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Tuesday, May 26, 2020

providence[1]Psalm 33God’s Power and Providence

Rejoice, you just, in the Lord . . .

Each time we weather a new emotional storm and lay all of our worries in God’s hands . . . we become one of the just.

Give thanks to the Lord on the harp . . .

Each time we muster the courage and energy to thank God for even the smallest of blessings . . . we give thanks to God on the harp of our lives.

Sing to God a new song . . .

Each time we decide to deal with old woes in new ways . . . we learn to sing a new song.

But the plan of the Lord stands forever, wise designs through all generations . . .

Each time we ask God to be the architect of our lives . . . we discover that we stand with God in eternity.

Our souls waits for the Lord who is our help and shield . . .

Each time we shelter in the arms of God . . . we learn what it means to be divine.

For in God our hearts rejoice . . .

Each time we put aside our petty worrying . . . we unite ourselves more fully with God.

May your kindness, Lord, be upon us . . .

Each time we act as Christ acts . . . we experience more fully God’s goodness.

We have put our hope in you.

Each time we rely on God rather than our own little plans . . . we see our wildest hopes flourish.

The just are invited to praise God for creation, for intervention and help.  The psalmist also praises God for his revelation of himself to us.  We read that the Lord loves covenants, commitments, fidelity, constancy, love of creation and justice.  His own kindness is seen in the many ways he has saved his faithful.   The proper response to all of this is our own re-commitment to our covenant with God.  This psalm reads like a mini-Gospel as it contains the same message which we received with gift of Jesus to the world.

For the word of the Lord is true, and he is faithful in everything he does.

What can be more powerful than this?  What can be more providential? What can bring us more hope?  What can bring us more healing?

The gift and promise and covenant are freely given.  All we need do is . . . rejoice.

Tomorrow, the Trinity of Love . . .


Adapted from a reflection written on May 7, 2008.

Image from: http://www.soundanalarm.com/category/articles/christian-doctrines/providence-of-god/

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Monday, May 18, 2020

Sandys: Judith

Frederick Sandys: Judith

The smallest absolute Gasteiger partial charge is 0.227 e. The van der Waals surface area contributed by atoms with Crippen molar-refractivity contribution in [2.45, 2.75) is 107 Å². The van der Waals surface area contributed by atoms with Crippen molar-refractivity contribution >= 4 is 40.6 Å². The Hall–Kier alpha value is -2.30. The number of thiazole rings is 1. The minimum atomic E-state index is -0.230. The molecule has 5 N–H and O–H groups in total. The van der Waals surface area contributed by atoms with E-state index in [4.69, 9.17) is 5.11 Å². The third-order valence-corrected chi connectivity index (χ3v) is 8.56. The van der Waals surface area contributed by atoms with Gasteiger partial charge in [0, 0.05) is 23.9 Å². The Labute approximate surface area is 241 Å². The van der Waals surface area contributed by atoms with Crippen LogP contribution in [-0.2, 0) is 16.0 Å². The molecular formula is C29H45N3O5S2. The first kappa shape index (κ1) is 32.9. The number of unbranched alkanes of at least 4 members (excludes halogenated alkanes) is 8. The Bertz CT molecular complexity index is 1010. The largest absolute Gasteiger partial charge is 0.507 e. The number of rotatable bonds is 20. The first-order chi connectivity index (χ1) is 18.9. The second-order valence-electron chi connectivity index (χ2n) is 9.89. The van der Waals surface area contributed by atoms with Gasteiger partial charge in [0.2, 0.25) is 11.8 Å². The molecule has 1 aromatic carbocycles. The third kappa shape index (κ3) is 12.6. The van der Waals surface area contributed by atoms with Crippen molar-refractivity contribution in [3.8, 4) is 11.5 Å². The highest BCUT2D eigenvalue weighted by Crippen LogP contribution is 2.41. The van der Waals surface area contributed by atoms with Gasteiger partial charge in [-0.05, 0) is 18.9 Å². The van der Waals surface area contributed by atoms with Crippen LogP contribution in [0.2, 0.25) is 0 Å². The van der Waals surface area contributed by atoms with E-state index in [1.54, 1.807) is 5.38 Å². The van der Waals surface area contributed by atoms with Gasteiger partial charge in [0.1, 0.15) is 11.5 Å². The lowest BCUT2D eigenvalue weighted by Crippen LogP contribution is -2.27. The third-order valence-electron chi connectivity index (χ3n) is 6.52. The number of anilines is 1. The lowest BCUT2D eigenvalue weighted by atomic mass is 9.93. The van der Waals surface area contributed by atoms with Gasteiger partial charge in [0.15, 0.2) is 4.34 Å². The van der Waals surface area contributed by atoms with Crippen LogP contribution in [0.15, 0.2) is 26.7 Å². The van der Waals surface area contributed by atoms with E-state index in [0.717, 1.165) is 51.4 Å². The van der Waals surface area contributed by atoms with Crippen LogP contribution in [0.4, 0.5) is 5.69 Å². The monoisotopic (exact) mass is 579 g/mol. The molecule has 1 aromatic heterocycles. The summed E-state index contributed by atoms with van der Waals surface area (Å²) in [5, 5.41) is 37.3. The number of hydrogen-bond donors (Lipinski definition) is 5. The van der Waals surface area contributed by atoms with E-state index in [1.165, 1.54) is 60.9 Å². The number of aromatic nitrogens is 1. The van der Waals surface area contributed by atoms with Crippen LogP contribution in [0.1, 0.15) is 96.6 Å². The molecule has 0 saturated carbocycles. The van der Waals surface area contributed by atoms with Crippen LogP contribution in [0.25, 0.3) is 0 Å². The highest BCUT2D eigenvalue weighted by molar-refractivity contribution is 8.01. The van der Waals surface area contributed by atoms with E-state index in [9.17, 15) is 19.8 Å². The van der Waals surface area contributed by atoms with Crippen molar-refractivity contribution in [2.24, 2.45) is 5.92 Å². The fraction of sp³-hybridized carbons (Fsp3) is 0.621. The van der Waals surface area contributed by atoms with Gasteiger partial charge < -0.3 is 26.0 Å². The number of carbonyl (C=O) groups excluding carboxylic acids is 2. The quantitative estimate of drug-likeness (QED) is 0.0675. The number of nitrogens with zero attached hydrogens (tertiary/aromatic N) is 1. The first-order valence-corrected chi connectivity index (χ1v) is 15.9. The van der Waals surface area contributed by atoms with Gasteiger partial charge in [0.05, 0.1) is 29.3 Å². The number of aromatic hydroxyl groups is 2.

Judith 16

Praise in Celebration

During the shelter-in-place practiced in much of the world during the Covid 19 pandemic, we know that domestic abuse, and abuse against women in particular, will rise sharply. Let us remember that although we “turn the other cheek” to offense, we never promote the idea that anyone remain with an abuser. Wherever we are, whenever we find violence in the home, we look for help for ourselves or others. A helpful resource and hotline in the U.S. can be found at https://www.thehotline.org/help/ 

Imagine the consternation that would stir in hard hearts if instead of subjugating women we celebrated them as this canticle does: The Lord Almighty thwarted them, by the hand of a female!

Imagine the change that might take place in the world if we allowed our love of God to shine from our eyes and go forth from our mouths: Judith, the daughter of Merari, by the beauty of her face brought him down.

Imagine the world as a place where we helped those who have few or no resources rather than took advantage of the vulnerable: When my lowly ones shouted, and my weak ones cried out the enemy was terrified, screamed and took to flight.

Imagine the impact our lives might make on the world if this could be sung about each of us when we have died: During the lifetime of Judith and for a long time after her death, no one ever again spread terror among the Israelites.

The Canticle of Judith holds dreadful, vengeful, Old Testament imagery that celebrates retaliation against our enemies.  It also reveals the coming of the New Testament when Christ tells us that a new Way has come to dwell in us.  We are to turn the other cheek and pray for those who brutalize others; we are to heal the wounded with soft words and gentle gestures; we must take risks with Christ and trust in the guidance of the Spirit; and we are called to witness to the coming of this newness. We are called to be one of the powerless, one of the vulnerable, one of the abused disciples of this New Way.  And we are called to witness and celebrate God’s gift of discipleship to us.

Judith 16 is a famous canticle of praise for the woman who dares to do God’s will against all advice, against all odds. Her tools are not power and influence that she has gleaned for herself; rather, they are her beauty and her fidelity to God, both gifts from her creator.

Let us pause today to thank God for all we are given.  Let us sing a canticle of praise, and let us imagine how the world would be if we all believed that we can do the impossible by following God’s voice . . . just as Judith does. And let us imagine the impact our lives might make on the world if this could be sung about each of us: During her lifetime, and for a long time after her death, no one ever again spread terror among the Israelites.